As to the issue of The Motley Fool's stances on PLUG (or WPRT or CLNE) please keep in mind that Motley Fool writers are independent of official recommendations. We are individuals with individual opinions.

    Rule Breakers recommends Tesla (as an example) but that doesn't mean everyone at The Motley Fool does. It's a speculative growth company and someone over at Inside Value or Income Investor might never consider investing in it, because it doesn't suit his/her investing style.

    Even among Fools who like growth stocks, there are differing opinions on Tesla and there will be people over at Rule Breakers who disagree with it as a recommendation (might not buy into investment thesis because he/she believes that Toyota fuel cells are the future, not electric cars).

    The Motley Fool allows its free lance writers to write about what interests them and doesn't impart any editorial pressure to toe an official party line, (because, again, at The Motley Fool even the party line isn't "official" just a well respected opinion).

    Thus you'll often get writers who cover the same companies disagreeing with each other, or even a single writer changing his/her mind after learning some new information (I recently changed my recommendation from owning Petrobras to advising against it, for example).

    That's what The Motley Fool is all about. A forum of ideas, where differing opinions gather to share their views and discuss the merits of individual companies. That's why we have a comments section, so that readers can jump in with their opinions and potentially new (or competing information) and we can all have a chance to learn from each other and change our minds, (or not).

    Thank you to everyone who's left a comment and been part of an amusing (and enlightening) debate.

  • Report this Comment On June 09, 2014, at 5:49 PM, daginva2 wrote:

    Just my 2 cents:

    1) Hydrogen isn't any more dangerous than gasoline, in fact, it is probably safer.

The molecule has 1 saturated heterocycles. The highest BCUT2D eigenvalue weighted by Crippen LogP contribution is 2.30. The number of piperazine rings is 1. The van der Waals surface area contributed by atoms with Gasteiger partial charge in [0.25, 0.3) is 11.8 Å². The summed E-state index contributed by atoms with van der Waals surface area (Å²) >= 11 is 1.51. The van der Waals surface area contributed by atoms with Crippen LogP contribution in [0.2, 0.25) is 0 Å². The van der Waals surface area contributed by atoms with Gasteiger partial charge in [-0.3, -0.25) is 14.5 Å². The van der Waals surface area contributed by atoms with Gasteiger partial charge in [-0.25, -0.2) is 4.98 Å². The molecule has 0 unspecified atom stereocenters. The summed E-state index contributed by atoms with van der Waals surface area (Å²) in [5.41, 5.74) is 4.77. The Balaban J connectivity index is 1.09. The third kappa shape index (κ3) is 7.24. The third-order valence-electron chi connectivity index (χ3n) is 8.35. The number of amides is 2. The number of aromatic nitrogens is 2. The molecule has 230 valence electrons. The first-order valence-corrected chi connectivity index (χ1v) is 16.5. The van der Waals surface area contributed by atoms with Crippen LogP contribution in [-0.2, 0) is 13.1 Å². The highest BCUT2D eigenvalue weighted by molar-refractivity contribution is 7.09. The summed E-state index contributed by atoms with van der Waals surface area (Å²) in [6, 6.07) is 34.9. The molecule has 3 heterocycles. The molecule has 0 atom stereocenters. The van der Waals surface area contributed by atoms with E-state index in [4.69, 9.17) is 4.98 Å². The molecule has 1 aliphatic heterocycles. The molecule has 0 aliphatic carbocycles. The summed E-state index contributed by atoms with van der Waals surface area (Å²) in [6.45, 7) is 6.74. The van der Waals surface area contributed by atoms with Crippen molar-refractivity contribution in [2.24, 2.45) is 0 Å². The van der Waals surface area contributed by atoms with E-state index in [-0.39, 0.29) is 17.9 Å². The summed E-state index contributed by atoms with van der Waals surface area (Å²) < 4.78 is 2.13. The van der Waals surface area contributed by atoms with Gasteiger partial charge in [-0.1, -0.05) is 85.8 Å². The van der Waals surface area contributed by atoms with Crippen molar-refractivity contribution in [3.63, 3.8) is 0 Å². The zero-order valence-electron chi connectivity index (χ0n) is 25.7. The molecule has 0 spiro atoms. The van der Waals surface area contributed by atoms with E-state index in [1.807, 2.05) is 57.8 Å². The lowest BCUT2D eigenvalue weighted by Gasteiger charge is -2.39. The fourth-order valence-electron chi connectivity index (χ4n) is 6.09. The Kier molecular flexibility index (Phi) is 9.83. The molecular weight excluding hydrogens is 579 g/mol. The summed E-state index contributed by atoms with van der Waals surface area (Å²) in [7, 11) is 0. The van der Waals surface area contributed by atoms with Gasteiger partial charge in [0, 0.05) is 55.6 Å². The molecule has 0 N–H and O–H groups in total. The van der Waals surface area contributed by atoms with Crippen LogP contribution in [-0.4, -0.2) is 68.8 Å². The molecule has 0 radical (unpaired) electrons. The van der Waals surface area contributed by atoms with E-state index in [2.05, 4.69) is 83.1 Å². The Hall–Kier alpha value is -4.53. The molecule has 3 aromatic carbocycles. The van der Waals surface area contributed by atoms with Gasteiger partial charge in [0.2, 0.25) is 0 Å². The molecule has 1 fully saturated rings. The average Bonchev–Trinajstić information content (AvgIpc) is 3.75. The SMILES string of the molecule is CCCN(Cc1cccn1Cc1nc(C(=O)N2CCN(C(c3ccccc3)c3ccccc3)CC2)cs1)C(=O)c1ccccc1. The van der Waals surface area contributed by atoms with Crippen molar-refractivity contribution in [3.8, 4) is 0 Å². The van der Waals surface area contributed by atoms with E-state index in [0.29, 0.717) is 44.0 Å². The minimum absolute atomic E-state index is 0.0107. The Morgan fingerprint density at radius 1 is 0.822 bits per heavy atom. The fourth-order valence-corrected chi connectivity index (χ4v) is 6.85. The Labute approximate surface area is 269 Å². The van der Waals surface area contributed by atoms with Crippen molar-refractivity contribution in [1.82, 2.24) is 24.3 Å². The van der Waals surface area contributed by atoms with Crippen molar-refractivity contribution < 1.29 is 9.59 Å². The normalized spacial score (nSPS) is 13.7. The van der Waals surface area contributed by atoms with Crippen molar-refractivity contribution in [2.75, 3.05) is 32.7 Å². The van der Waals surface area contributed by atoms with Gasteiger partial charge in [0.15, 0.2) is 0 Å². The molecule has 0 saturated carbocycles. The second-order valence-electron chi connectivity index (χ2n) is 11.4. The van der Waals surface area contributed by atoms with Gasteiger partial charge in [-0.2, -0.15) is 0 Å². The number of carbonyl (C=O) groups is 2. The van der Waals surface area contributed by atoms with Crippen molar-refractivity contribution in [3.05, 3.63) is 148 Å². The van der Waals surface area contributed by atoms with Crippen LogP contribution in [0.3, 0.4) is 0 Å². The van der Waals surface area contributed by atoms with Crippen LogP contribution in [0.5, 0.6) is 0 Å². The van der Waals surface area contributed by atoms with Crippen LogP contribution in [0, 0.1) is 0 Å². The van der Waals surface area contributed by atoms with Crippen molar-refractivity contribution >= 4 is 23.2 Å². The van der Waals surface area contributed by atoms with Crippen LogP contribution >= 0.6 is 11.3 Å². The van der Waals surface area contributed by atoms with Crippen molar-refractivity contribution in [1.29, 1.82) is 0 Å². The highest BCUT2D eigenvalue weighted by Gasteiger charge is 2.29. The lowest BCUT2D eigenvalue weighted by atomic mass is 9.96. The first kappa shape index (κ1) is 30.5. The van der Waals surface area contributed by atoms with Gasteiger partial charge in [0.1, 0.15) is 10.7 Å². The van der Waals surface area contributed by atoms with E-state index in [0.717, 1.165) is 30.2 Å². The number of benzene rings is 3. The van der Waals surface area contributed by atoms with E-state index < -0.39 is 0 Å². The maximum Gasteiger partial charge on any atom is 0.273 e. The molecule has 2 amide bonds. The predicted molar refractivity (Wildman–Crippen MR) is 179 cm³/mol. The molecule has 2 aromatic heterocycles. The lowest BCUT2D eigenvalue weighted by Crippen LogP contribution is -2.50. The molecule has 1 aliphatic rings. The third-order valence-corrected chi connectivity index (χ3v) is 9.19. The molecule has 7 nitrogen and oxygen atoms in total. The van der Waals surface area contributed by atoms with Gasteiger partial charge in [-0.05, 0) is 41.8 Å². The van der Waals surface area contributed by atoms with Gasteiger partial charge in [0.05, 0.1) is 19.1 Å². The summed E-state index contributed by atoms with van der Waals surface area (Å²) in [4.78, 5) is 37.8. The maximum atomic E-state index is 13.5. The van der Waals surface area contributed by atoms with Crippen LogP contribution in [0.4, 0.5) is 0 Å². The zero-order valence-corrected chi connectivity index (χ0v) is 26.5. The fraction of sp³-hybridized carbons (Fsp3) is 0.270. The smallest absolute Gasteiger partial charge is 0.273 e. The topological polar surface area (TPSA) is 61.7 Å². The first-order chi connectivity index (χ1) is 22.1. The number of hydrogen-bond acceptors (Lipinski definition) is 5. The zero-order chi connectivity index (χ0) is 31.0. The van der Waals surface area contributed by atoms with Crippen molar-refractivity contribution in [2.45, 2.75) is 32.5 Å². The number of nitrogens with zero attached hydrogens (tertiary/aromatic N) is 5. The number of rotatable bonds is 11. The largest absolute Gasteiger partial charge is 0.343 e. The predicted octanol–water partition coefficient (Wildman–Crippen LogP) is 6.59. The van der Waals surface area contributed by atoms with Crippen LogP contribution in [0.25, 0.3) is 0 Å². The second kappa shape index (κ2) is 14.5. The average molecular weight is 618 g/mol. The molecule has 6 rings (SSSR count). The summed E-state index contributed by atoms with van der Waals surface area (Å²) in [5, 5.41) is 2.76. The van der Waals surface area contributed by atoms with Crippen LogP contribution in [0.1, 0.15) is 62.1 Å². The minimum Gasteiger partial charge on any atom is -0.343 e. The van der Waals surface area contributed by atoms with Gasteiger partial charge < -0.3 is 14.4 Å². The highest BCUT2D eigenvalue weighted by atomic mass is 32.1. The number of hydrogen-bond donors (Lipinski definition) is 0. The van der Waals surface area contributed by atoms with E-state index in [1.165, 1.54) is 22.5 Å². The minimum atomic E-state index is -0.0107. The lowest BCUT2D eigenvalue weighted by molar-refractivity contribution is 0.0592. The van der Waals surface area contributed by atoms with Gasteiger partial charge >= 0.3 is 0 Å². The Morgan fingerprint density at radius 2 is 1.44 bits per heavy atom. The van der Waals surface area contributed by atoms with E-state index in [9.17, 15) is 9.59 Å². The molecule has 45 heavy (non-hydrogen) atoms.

2) Battery tech isn't there yet to have sufficient range and recharge time.

    3) Plug is having success replacing lead acid batteries in materials handling equipment (forklifts, etc) without subsidies because batteries are heavy, expensive, slow to recharge, and have shorter lives in deep cycle usage.

    4) Invert your thinking. A battery stores energy in its electrolyte, which means you can only store as much energy as the electrolyte will hold. Think of a fuel cell as a battery where you can have small electrolyte that you can replace from the fuel tank as it is discharged.

    5) People are looking at hydrogen and fuel cells as a way to store intermittently generated electricity from wind and solar. Again, the storage capacity is set by the tank size, not the size of the battery/fuel cell.

    5) Even if long term grid electricity is cheaper and cleaner than it is now, and hydrogen will ever be, an EV/hybrid like the Chevy Volt, but with a fuel cell range extender instead of an ICE might be the best engineering trade-off. You charge it overnight for local commuting use, but on longer trips, you can fill up with hydrogen on the road.

    Dag

  • Report this Comment On June 09, 2014, at 6:17 PM, blackmirror wrote:

    daginva2 wrote:"1) Hydrogen isn't any more dangerous than gasoline, in fact, it is probably safer."

    You might be interested in this study by Dr. Michael R. Swain, University of Miami "Fuel Leak Simulation" (PDF) https://www1.eere.energy.gov/hydrogenandfuelcells/pdfs/30535...

    Picture of Hydrogen car on fire vs. Gasoline car on fire: http://i.imgur.com/lcBNhLG.png

    daginva2: "5) People are looking at hydrogen and fuel cells as a way to store intermittently generated electricity from wind and solar. Again, the storage capacity is set by the tank size, not the size of the battery/fuel cell."

    This is happening! example: